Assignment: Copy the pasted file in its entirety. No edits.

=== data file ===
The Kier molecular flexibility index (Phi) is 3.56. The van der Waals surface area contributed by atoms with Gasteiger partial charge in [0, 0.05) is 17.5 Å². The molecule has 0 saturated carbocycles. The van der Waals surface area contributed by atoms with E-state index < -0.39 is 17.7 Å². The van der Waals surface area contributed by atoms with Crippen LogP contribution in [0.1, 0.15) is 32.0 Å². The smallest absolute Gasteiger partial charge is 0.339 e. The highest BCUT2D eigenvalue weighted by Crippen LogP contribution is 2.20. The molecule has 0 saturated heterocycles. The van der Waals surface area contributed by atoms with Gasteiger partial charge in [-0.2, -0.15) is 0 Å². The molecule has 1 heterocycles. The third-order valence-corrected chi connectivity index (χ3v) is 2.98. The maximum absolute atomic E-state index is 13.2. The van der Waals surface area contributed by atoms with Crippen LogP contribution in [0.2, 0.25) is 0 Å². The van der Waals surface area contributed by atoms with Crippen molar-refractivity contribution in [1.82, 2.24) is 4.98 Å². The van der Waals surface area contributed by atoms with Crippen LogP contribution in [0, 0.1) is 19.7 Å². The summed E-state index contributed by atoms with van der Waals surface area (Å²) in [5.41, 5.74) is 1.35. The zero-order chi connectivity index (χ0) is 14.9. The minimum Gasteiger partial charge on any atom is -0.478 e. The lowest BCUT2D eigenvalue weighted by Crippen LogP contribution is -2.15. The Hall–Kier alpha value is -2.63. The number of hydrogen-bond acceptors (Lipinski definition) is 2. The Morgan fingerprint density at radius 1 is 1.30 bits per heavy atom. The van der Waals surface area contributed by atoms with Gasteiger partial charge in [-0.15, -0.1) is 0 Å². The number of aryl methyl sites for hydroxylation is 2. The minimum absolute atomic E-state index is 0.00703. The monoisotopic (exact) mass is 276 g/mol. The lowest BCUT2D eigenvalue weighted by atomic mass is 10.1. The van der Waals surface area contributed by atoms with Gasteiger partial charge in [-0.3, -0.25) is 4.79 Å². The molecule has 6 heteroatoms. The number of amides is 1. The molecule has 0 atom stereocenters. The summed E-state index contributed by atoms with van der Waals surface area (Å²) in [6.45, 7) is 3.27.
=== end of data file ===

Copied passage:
The Kier molecular flexibility index (Phi) is 3.56. The van der Waals surface area contributed by atoms with Gasteiger partial charge in [0, 0.05) is 17.5 Å². The molecule has 0 saturated carbocycles. The van der Waals surface area contributed by atoms with E-state index < -0.39 is 17.7 Å². The van der Waals surface area contributed by atoms with Crippen LogP contribution in [0.1, 0.15) is 32.0 Å². The smallest absolute Gasteiger partial charge is 0.339 e. The highest BCUT2D eigenvalue weighted by Crippen LogP contribution is 2.20. The molecule has 0 saturated heterocycles. The van der Waals surface area contributed by atoms with Gasteiger partial charge in [-0.2, -0.15) is 0 Å². The molecule has 1 heterocycles. The third-order valence-corrected chi connectivity index (χ3v) is 2.98. The maximum absolute atomic E-state index is 13.2. The van der Waals surface area contributed by atoms with Crippen LogP contribution in [0.2, 0.25) is 0 Å². The van der Waals surface area contributed by atoms with Crippen molar-refractivity contribution in [1.82, 2.24) is 4.98 Å². The van der Waals surface area contributed by atoms with Crippen LogP contribution in [0, 0.1) is 19.7 Å². The summed E-state index contributed by atoms with van der Waals surface area (Å²) in [5.41, 5.74) is 1.35. The zero-order chi connectivity index (χ0) is 14.9. The minimum Gasteiger partial charge on any atom is -0.478 e. The lowest BCUT2D eigenvalue weighted by Crippen LogP contribution is -2.15. The Hall–Kier alpha value is -2.63. The number of hydrogen-bond acceptors (Lipinski definition) is 2. The Morgan fingerprint density at radius 1 is 1.30 bits per heavy atom. The van der Waals surface area contributed by atoms with Gasteiger partial charge in [-0.15, -0.1) is 0 Å². The number of aryl methyl sites for hydroxylation is 2. The minimum absolute atomic E-state index is 0.00703. The monoisotopic (exact) mass is 276 g/mol. The lowest BCUT2D eigenvalue weighted by atomic mass is 10.1. The van der Waals surface area contributed by atoms with Gasteiger partial charge in [-0.3, -0.25) is 4.79 Å². The molecule has 6 heteroatoms. The number of amides is 1. The molecule has 0 atom stereocenters. The summed E-state index contributed by atoms with van der Waals surface area (Å²) in [6.45, 7) is 3.27.